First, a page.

Turing spends several pages disputing the claim that intelligence is somehow a property of electricity. To us, the claim seems absurd; but it is understandable that people of the time might have believed it to be the case. The brain’s neurons send electric signals to each other just like a digital computer’s transistors. You still hear this argument occasionally on the internet, but never in more educated circles.
Now for the psychics! Turing considered the implications of paranormal activity on the Turing Test. He concludes (without irony) that “this argument to my mind is quite a strong one.” He concludes this section by claiming “to put the competitors into a ‘telepathy-proof room’ would satisfy the requirements [of the Turing Test].” It’s really hard to say anything more without sounding sensational. Go read it for yourself.
Turing’s claims made me curious about the history of scientific opinion on telepathy. According to a 1991 study, about 4% of members of the National Academy of Science believe in ESP. Even this low number is much higher than I would have guessed. Although there is no hard data on the consensus of the 1950s, it is clear that belief in ESP was much more widespread.
I think there are two important lessons to be learned from this. First, scientific consensus can shift quite rapidly and quickly forget any potentially embarassing history. Second, we must be bold when we publish science. History has clearly forgiven Turing for this “mistake.” His willingness to confront psychics may have even enhanced his reputation and added to his popularity.
How accurate were Turing’s predictions?
Not very. Turing was quite the optimist, but the progress of AI research has slowed considerably since Turing’s day. That Turing’s predictions were wrong do not reflect negatively on him, but rather reflects the optimism of his generation of AI researchers.
Here’s a short list:
- Turing believed that “the problem [of artificial intelligence] is mainly one of programming.” He suggests that all we have to do is find the right (very complicated) algorithm, and then BAM! AI appears. But modern research suggests this is not the case. Data mining and machine learning techniques have shown that large quantities of data are far more important than complicated algorithms. In On Intelligence, Hawkins suggests one of the simplest algorithms for the brain imaginable. He proposes that pattern recognition is the fundamental algorithm of the brain, and that every piece of the brain performs it in the same way.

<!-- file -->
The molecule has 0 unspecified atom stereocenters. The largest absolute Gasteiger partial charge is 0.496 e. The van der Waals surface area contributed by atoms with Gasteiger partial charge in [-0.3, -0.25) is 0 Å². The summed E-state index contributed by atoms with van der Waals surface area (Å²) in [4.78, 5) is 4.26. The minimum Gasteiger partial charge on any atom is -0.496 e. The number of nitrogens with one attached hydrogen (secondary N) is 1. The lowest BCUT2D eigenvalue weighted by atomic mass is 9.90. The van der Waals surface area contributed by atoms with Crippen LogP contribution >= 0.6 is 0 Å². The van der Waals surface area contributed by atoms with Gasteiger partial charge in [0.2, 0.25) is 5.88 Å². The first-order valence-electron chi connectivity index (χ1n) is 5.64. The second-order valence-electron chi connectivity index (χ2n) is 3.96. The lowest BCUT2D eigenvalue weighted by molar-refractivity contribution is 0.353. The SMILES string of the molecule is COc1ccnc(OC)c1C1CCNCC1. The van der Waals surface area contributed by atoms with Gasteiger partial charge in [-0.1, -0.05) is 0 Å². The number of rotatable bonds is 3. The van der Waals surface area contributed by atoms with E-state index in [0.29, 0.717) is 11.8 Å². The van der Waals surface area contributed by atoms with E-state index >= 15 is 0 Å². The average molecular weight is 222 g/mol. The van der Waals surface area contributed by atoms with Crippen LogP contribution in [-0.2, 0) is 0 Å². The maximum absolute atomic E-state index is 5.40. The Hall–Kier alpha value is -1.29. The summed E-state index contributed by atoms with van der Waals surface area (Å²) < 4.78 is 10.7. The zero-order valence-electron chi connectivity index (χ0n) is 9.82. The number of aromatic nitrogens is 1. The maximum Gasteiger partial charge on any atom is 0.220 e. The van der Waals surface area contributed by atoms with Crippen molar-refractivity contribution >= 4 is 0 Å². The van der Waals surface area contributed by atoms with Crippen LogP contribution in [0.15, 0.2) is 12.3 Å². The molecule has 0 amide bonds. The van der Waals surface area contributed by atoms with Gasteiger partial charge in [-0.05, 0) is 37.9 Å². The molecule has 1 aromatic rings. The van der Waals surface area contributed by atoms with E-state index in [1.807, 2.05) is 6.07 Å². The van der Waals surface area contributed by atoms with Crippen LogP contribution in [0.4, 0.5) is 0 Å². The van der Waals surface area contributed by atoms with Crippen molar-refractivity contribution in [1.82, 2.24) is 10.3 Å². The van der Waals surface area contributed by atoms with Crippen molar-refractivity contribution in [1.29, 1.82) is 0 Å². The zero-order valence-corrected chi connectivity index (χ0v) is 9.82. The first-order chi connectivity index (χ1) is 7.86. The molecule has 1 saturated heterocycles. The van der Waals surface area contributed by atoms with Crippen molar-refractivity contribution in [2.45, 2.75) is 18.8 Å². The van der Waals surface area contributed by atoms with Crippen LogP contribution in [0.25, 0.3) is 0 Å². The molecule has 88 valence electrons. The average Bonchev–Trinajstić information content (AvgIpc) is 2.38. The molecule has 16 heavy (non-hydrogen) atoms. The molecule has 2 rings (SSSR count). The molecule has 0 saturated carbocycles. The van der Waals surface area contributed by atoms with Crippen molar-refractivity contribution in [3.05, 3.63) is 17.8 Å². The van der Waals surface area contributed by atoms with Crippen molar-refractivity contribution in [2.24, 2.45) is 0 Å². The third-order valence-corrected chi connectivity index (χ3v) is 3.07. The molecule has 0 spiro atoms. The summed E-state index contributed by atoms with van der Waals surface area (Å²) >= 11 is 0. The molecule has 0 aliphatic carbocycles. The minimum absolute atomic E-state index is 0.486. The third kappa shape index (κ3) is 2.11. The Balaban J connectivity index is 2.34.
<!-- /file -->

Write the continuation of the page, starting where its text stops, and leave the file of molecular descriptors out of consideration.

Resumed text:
- “Estimates of the storage capacity of the brain vary from 10^10 to 10^15 binary digits. I incline to the lower values and believe that only a very small fraction is used for the higher types of thinking.” That’s about how many neurons the brain has, without even considering the number of dendritic connections or the potential for a connection to encode multiple bits. After decades of research, we can still only establish a lower bound on the number of bits our brains might use, and that number is still very very high.
- Turing believed vision to be one of the easiest problems in AI. The problem has proven so difficult, however, that it has become its own subfield of computer science. It is rarely even considered by someone who studies “AI.” In On Intelligence, Hawkins argues that our brain’s algorithm for vision is exactly the same as its algorithm for higher order thought. It’s all pattern matching. All that matters is what data gets fed into it.
At least we can still agree with Turing’s conclusion: “We can only see a short distance ahead, but we can see plenty there that needs to be done.”
CMI is full of even more little gems that I haven’t mentioned, and is very readable — even without a computer science background. If you’ve made it this far, you’ll probably enjoy reading the actual text.